It has been a busy July for the United States Department of Labor. On July 6, 2015, DOL issued its muchanticipated proposed revisions to the regulations governing the "white collar exemptions" (those for executive, administrative, and professional employees) under the Fair Labor Standards Act. The purpose of the revisions is to increase the number of employees covered by the Act's overtime requirements.

The proposed revisions raise the minimum annual salary level required to meet the applicable white collar exemption tests from $23,660 (where it has been since 2004) to an anticipated $50,440. The minimum will be adjusted each year. To be eligible for one of the white collar exemptions, an employee must be paid at least the minimum salary, be paid on a salary basis, and primarily perform certain “exempt” duties. The DOL does not appear to have proposed any material changes to the salary basis requirements or duties tests for the exemptions. The DOL projects that this increase will make approximately 44% of white collar salaried employees no longer eligible for the exemptions.

The DOL will accept comments on the proposed regulations for sixty days after publication. We do not expect any significant revisions and estimate they will go into effect in the first quarter of 2016. Employers should start developing strategies for dealing with the new regulations, including possible salary adjustments and reclassification of positions.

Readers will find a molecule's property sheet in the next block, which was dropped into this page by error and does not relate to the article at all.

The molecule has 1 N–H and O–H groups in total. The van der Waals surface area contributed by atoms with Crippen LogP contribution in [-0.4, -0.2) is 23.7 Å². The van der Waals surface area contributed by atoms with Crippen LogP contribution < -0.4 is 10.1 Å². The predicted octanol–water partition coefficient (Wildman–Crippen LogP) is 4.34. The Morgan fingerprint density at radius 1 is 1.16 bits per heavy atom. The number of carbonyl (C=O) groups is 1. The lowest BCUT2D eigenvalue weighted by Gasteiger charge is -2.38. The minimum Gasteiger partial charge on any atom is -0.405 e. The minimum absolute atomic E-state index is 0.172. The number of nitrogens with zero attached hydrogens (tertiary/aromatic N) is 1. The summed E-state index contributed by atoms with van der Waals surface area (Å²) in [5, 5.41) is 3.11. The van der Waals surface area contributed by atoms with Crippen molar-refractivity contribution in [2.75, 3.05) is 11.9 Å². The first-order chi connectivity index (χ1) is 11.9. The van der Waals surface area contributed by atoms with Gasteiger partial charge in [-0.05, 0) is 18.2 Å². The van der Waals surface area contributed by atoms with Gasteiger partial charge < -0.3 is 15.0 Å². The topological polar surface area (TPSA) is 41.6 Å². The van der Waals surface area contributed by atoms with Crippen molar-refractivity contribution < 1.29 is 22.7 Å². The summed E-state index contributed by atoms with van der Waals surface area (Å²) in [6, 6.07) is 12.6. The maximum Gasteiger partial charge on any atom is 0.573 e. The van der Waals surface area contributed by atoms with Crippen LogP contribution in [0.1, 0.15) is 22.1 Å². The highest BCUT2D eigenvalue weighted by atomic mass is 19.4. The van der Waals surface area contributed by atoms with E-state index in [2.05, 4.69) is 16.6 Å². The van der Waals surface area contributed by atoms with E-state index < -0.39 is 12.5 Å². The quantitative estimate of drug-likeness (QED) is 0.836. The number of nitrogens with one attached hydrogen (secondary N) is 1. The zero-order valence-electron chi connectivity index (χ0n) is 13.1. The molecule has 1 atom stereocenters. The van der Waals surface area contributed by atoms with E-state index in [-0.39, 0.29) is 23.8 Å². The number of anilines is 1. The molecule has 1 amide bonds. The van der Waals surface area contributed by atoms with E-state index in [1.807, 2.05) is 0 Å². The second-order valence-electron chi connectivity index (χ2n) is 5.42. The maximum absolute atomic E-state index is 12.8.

On July 15, 2015, Wage and Hour Administrator David Weil issued an interpretive bulletin regarding the misclassification of employees as independent contractors.

LMVT will review these and other Wage and Hour issues during a comprehensive Wage and Hour strategic planning and compliance webinar titled “Wage and Hour Changes, Confusion, and Compliance” on August 5, 2015, from 10:00 a.m. to 11:00 a.m. Central Daylight Time, presented by Richard I. Lehr and Lyndel L. Erwin.

Richard and Lyndel will cover the following:

  1. Proposed Salary Level Changes
    • Timeline to implementation
    • Self-audit
    • If not salary-exempt, what other pay options are available?
    • When  to  implement  changes  from  exempt  to non-exempt?
    • Compliance challenges
  2. DOL's Administrator's Interpretation of Independent Contractors
  3. Overtime Issues
  4. Travel Time, Meal Time, Break Time
  5. Working  from  Home  or  Anywhere:  “Smartphone” Time
  6. Employee Protected Activity
  7. Enforcement and Litigation Trends

Richard has worked extensively regarding Wage and Hour matters and Lyndel served as a District Director for the DOL prior to joining Lehr Middlebrooks Vreeland & Thompson, PC.

The cost is $95 per connection site, with no limitation on the number of participants.